• Image about Yoro
Art by Tina Zellmer

One theory for the fish rain held that waterspouts could form over the Pacific Ocean, and, like a tornado, suck up the fish from the water, transport them over land and then deposit them over Yoro. The spouts might be attracted to the region magnetically, due to the presence of iron ore from an ancient volcano. And, around the world, animal rains can be attributed to weather patterns. Storms and flash floods force certain animals out of their homes, after which they are then picked up by tornadoes or waterspouts, carried great distances and released somewhere else. In some cases, tornadoes have actually sucked up the entire contents of a pond.

However, in Honduras, as good a theory as it was — it was also completely implausible.

According to Francisco J. Argeñal, technical advisor at the Honduras National Weather Service, no documented evidence exists of any tornadoes or waterspouts in the region.

And, even if such a weather anomaly did occur, “it’s not possible for a waterspout to reach this place from the Caribbean Sea,” he adds. “The Nombre de Dios mountain range impedes it.” Also, if a waterspout did happen to liberate a school of fish from the ocean, that still didn’t explain why it would be so particular with its cargo. Vacuuming up animals out of bodies of water would yield all sorts of aquatic creatures of all sizes. All of the fish that rain down on Yoro are the same species and roughly the same size, no more than 11 centimeters long — meaning the waterspout is awfully picky.

In the 1970s, a team from National Geographic visited Yoro to collect more data, and they made the additional discovery that the fish were blind. This led the team’s study to conclude that the fish must originate in underground rivers, where it’s so dark they don’t need to use their eyes.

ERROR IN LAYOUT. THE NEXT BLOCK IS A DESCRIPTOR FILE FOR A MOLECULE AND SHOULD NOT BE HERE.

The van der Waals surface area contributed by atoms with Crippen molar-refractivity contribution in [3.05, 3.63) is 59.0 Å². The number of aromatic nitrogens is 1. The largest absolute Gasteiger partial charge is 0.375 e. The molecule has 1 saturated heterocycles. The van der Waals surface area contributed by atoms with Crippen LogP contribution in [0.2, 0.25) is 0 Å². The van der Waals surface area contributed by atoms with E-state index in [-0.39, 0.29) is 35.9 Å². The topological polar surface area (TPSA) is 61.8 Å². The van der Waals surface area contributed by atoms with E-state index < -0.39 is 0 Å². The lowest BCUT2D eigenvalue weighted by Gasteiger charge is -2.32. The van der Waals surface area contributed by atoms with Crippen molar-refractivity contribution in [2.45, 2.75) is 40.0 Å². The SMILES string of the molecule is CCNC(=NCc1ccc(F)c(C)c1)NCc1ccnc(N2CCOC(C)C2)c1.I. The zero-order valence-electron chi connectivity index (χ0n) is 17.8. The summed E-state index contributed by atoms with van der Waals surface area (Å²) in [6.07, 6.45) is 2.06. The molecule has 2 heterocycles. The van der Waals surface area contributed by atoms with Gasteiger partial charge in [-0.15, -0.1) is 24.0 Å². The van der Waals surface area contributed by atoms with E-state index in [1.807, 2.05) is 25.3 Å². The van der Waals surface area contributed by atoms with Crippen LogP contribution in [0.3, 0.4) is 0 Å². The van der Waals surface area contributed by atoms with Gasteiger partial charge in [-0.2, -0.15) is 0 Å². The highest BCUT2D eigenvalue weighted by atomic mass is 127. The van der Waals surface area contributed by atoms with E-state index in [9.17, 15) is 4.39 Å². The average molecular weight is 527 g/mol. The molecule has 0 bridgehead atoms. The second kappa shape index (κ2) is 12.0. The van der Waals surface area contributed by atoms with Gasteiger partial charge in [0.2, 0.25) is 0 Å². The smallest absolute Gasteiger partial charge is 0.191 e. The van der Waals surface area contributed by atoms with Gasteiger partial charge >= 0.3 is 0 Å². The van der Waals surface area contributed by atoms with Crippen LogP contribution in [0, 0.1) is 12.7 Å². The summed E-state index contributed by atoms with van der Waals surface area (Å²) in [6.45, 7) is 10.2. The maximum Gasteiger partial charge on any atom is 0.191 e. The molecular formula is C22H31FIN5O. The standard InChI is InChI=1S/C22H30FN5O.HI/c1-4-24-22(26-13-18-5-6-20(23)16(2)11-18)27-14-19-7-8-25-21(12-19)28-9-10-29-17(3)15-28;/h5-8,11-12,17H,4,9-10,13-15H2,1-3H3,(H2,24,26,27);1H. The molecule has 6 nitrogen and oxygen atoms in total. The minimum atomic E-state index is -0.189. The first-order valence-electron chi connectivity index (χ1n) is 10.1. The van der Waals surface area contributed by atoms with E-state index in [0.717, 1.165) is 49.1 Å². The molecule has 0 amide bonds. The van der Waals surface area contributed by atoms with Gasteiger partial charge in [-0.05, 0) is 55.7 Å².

Fast-forward 30 or so years, and in 2004, an investigation by Salvadoran newspaper El Diario de Hoy analyzed all of the possible theories, including one suggesting that fish in rivers begin to swim upstream because of pressure changes. The creatures then somehow get flushed up from their freshwater habitat — either by a mysterious meteorological phenomenon still unknown, or simply flooded out of the river by the torrential rains — and are later discovered wriggling in the puddles after the rain stops. (This, of course, ignores the reports from people who claim to have seen the fish fall from the sky.) As with all the others, in the end, the paper’s report was vague, filled with uncertainty and reached no ultimate conclusion. The only thing anyone knows for sure is that no explanation has yet been proved.

The residents of Yoro, though, don’t really care whether science can or can’t understand Lluvia de Peces. They just know to watch the sky during June and July. And when the strange-looking black clouds appear, sprouting monstrous bumps, and the lightning crackles — the rain isn’t far behind. Nor are the fish.